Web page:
Meyer took steps to prevent the film from being confiscated. "Meyer left all the filmed material with friends in Europe," says Torres. "When we got close to the shores of Palestine and the British boarded our ship, we hid everything we had filmed on board for 13 days in the machine room. The Haganah people knew that the passengers would get off in Cyprus, the ship would return to the Haifa port where a cleaning crew, including a number of Haganah people, would board it. They promised us their people would take the film out of the hiding place, and that's what happened."
But Levin and his team were not able to hide the footage they filmed after the British boarded the ship. "They saw us filming them," says Torres. The British sent the ship with all its passengers to a camp in Cyprus and sent Levin and his crew to prison for several days in Haifa - "on the grounds that we had entered the country without permission," recalls Torres.
A few days later, after they were released, Levin and Torres went to meet the British officer who was holding some of the reels. "He explained that he intended to send the film to Britain; they would watch it there and decide whether it should be destroyed. Then Meyer said to him: 'Imagine you were living in the time of the Bible, when Moses was leading the Children of Israel on their long journey through the Sinai Desert to the Land of Canaan. Imagine that someone had immortalized that journey on film and then someone else came along and destroyed the film. Try to think how history would judge that person,'" says Torres.
'Which are empty?'
"The British officer listened, smiled and said to Meyer: 'Look, there are a number of canisters here, some of them with footage and some with empty film that hasn't been used. Can you tell me which you've used and which are empty?' Meyer replied that if he were allowed to go into a darkroom with the film, he'd be able to sort them out. The officer smiled again and Meyer really did go into a darkroom. When he came out he handed the officer the canisters of unused film and kept the film that had been shot."
Immediately after that, when Levin returned to Europe, he gave some of the material he had shot to a French company that made newsreels. That was in the middle of January 1948, wrote Levin in "In Search." Pathe News released a special capsule version of the voyage and the capture of the refugees. "We went to several theaters to watch the audiences. The effect was overwhelming," Levin wrote. "That five minutes on the screen did more to explain the Jewish problem than years of talk. At last the public saw the faces of the people, at last they witnessed the exodus itself."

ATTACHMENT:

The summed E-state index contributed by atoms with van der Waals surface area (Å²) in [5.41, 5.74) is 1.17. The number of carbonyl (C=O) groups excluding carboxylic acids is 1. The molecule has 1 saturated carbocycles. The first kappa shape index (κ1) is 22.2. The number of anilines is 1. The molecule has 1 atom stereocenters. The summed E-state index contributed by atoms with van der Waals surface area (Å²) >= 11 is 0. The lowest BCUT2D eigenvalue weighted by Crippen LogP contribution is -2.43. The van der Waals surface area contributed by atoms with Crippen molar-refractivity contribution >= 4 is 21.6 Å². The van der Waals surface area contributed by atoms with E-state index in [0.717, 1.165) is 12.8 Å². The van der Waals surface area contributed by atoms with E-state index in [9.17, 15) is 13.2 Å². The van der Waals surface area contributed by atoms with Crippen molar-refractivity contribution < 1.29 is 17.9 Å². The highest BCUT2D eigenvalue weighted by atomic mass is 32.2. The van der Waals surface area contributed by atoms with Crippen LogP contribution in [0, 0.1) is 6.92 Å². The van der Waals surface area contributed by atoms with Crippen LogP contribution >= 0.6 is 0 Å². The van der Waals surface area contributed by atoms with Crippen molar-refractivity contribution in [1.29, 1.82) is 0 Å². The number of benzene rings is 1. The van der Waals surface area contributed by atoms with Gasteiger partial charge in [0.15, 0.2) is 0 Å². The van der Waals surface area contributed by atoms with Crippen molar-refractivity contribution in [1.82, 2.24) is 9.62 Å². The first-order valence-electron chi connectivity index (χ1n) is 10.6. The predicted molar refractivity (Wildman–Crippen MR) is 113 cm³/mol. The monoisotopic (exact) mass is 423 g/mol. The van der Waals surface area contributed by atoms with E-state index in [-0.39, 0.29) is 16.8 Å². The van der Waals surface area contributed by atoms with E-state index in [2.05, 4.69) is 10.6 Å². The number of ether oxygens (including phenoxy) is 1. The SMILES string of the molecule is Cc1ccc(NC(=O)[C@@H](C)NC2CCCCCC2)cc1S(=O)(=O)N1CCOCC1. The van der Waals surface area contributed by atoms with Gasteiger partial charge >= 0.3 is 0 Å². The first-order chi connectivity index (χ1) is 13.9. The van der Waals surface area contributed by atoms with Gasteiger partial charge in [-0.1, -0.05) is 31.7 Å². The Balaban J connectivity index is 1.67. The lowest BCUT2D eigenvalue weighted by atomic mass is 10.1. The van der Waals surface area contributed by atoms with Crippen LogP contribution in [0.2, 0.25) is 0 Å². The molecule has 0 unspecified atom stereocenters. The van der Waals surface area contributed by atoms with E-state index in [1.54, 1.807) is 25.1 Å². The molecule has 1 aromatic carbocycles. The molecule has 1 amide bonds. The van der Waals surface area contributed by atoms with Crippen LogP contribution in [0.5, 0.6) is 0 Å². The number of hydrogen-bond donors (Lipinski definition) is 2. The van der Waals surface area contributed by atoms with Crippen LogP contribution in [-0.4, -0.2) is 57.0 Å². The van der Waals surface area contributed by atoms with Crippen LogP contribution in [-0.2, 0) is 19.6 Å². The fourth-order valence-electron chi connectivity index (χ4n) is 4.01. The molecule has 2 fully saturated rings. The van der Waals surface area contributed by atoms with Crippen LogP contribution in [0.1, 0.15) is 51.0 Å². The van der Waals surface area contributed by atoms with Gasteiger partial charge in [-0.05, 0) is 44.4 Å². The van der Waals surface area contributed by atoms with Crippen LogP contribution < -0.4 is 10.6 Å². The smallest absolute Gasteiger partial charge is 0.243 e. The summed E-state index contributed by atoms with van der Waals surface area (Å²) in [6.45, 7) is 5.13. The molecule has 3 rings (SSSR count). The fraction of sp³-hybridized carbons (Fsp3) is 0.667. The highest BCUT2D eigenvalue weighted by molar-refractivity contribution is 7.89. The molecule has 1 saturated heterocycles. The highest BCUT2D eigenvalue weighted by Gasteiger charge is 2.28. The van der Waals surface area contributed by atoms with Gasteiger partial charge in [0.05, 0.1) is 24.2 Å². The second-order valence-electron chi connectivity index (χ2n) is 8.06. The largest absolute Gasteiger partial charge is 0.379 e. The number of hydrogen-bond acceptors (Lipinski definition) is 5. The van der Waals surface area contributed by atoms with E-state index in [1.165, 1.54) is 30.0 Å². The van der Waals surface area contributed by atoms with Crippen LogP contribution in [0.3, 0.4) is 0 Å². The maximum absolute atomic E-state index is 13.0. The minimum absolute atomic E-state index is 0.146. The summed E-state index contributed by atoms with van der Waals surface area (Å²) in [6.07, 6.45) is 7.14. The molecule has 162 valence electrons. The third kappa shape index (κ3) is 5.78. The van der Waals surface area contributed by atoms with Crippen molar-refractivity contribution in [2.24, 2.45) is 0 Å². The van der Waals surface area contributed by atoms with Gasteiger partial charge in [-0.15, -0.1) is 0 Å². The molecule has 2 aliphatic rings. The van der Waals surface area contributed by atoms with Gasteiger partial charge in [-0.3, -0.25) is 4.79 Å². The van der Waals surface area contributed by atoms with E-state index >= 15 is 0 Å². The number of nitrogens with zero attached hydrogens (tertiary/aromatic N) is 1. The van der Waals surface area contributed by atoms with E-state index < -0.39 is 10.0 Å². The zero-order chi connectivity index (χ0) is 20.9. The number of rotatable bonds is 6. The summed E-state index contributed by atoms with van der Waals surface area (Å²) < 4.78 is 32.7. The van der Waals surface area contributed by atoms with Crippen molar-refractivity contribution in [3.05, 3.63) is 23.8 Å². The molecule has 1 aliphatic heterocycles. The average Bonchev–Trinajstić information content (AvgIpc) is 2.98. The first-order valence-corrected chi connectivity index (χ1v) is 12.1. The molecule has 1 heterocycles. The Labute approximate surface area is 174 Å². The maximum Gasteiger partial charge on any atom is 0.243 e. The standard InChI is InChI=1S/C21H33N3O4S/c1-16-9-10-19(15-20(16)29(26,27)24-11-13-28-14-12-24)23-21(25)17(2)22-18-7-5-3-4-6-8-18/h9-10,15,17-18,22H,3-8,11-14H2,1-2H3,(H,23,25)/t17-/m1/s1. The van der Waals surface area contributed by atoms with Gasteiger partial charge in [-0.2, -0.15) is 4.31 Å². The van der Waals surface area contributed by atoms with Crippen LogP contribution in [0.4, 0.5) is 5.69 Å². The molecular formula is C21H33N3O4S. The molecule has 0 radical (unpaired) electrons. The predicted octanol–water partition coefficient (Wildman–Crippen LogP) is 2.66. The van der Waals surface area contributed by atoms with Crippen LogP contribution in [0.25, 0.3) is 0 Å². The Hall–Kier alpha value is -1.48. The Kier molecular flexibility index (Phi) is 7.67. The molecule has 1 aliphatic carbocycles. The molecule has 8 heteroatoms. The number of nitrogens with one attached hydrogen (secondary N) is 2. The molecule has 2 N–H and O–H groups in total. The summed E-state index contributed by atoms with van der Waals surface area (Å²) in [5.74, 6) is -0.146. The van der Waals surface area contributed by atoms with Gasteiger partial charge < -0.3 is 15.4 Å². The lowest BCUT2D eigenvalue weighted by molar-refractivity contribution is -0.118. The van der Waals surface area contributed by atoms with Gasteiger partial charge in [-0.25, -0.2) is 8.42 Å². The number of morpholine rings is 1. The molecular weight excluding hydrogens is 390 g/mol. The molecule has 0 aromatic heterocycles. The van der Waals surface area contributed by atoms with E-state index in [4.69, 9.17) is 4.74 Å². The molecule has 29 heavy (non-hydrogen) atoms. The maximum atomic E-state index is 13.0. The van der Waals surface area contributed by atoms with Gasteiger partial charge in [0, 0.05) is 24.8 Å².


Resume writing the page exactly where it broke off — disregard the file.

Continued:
The full version of "The Illegals" was shown in New York and Paris in 1948. About the screening in New York, Levin wrote, "Those who did see the picture were undoubtedly moved. But it had to be recognized that, in general, people did not want to face reality." According to Schweitzer, the film did well in Paris and was screened there for about two months. "This film is above all an extraordinary cinematic testimony," he says. "These are historic events documented in real time, but because of all kinds of historic circumstances, they were not given the attention they deserved."
Schweitzer says the film's special quality stems from the blurring of the boundaries between feature film and documentary. "I don't know of any other cinematic project that has such an ambivalent, disturbing and paradoxical character. The relations between reality and fiction in this film stir questions that are very current in contemporary cinema, which is constantly working to undermine the traditional distinction between the two genres."
In his book, Levin says that for "more than a year I carried on a virtual battle to have a copy sent to Israel. Incredible as it may seem, I had to engage in a campaign in the Hebrew press before this was done."
The film was screened in Israel only in 1950. It was not a success and it closed very quickly. Schweitzer suggests that timing was one reason. "The film came out in Israel after the declaration of its independence, the gates had already opened and the immigrants were flowing into the country freely, so it was perceived as somewhat irrelevant," he says.
Over the years, "The Illegals" has had its share of influence on Israeli cinema. According to Schweitzer, director Amos Gitai - for example in his 2002 film "Kedma" - based all the opening scenes on "The Illegals."
In the 1979 documentary "The Last Sea," by Haim Gouri and Jacques Ehrlich, scenes from "The Illegals" were integrated as archival documentary material. Schweitzer notes that the film did not mention that some of those scenes were fictional and some of the people filmed were actors.
In an interview with Yosef Lapid in Maariv in 1960, Levin talked about the bleak fate of "The Illegals" in Israel.
"Parts of this film crop up in all kinds of television programs about the history of the state, and there's a passage in the film 'Exodus' that's an exact copy of my film. That's typical of my fate," said Levin. "'Exodus' has done wonderfully while hardly anyone knows my film."